When it comes to sheer volume of content, I honestly think Star Wars fans have been incredibly lucky. There’s a large variety of great Star Wars media of all kinds to consume, including novels, TV shows, movies and, of course, videogames. Star Wars videogames have been produced since the early ‘80s, and there’s quite a selection of classics to pick from. Both Star Wars: Knights Of The Old Republic games, Star Wars: Battlefront 2 (both versions), Star Wars Jedi: Fallen Order, but there’s also one that I’m particularly partial to.
Star Wars: Republic Commando is a 2005 first-person shooter game that is set during the Clone Wars era of Star Wars, roughly around the same time as the infamous prequel films.
You assume control of the lead trooper in a squad of elite clone commandos, genetic copies of the bounty hunter Jango Fett. Your squad consists of four troopers (including you), each with their own personality and specialisation. You assume the eyes of RC-1138 (or simply “Boss” or even “’38”) who is the leader and is responsible for giving out commands, the strategic backbone to the team. RC-1262 or “Scorch” is the demolitions expert and wisecracking jokester of the squad and also helps to keep the morale of the team high in dire situations (at least, that’s the excuse). RC-1140 or “Fixer” is the tech guy, unofficial second command to ‘38, and is also the most deadpan and by the books of the squad. Last but certainly not least, RC-1207 or “Sev” is the headhunter marksman, who often favours the sniper attachment to his gun, and provides a more worrying wit to contrast with Scorch’s mostly harmless gags.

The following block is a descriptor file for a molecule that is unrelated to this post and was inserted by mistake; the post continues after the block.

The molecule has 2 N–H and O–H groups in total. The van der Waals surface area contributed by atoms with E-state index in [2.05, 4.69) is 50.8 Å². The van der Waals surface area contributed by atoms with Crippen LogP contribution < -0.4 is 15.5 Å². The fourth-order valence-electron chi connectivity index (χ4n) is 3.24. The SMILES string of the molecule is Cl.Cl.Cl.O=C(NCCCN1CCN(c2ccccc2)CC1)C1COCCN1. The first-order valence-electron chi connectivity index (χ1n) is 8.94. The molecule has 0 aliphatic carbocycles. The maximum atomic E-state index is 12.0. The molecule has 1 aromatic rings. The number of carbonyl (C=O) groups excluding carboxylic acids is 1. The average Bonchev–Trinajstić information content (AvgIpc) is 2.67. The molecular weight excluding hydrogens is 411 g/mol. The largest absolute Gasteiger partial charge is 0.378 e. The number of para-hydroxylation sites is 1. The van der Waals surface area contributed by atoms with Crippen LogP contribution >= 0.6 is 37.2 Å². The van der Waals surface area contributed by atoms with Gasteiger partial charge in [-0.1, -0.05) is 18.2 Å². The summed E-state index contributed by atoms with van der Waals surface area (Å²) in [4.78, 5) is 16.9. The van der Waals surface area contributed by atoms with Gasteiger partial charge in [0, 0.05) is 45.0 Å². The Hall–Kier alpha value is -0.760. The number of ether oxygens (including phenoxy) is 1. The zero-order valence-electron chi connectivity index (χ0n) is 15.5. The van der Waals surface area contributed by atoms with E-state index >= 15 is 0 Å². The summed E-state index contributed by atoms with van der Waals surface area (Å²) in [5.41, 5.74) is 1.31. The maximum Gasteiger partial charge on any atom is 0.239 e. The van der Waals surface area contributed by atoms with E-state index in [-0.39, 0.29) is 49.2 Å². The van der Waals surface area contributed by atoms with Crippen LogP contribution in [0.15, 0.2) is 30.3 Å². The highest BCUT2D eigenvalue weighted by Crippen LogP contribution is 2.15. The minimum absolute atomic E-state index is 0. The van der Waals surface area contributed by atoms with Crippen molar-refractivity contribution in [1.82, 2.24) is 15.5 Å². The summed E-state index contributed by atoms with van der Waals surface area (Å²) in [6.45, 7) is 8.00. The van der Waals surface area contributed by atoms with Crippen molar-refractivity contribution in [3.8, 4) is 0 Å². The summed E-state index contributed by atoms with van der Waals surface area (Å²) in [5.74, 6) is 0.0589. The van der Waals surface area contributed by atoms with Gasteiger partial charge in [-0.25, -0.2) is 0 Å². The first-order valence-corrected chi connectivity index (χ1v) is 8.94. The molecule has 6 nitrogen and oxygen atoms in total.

These characters are all introduced to you in a brilliant opening mission set on the dusty and orange world of Geonosis. This gets you accustomed to the mechanics of the game and what tools you have to do your job. You have both a fast-firing blaster rifle and a surprisingly potent sidearm at your disposal along with both a sniper and fragmentation attachment that slot on to the barrel of your modular rifle. In addition to this, one of the best aspects of the game is the unique weapons that you can find scattered across the map. You can use a Geonosian beam weapon, a Trandoshan shotgun and even a Wookiee bowcaster.
Facing off against droids, angry locals and pirates, though, the most powerful weapon you have is your teammates. If you see a sniping position, you can instruct one of your squadmates to move up and provide ranged support. Likewise, if you need a door sliced or breached, you can assemble your teammates to do either, with varying results on the option you picked to open it. And if one of your squadmates is low on health, you can point them to a Bacta dispenser to get themselves healed up. The system isn’t perfect, as you can’t actually select a specific teammate to do a specific thing and all your squad members have the same approximate skill for every task, so the in-universe specialisation ends up being mostly null in-game.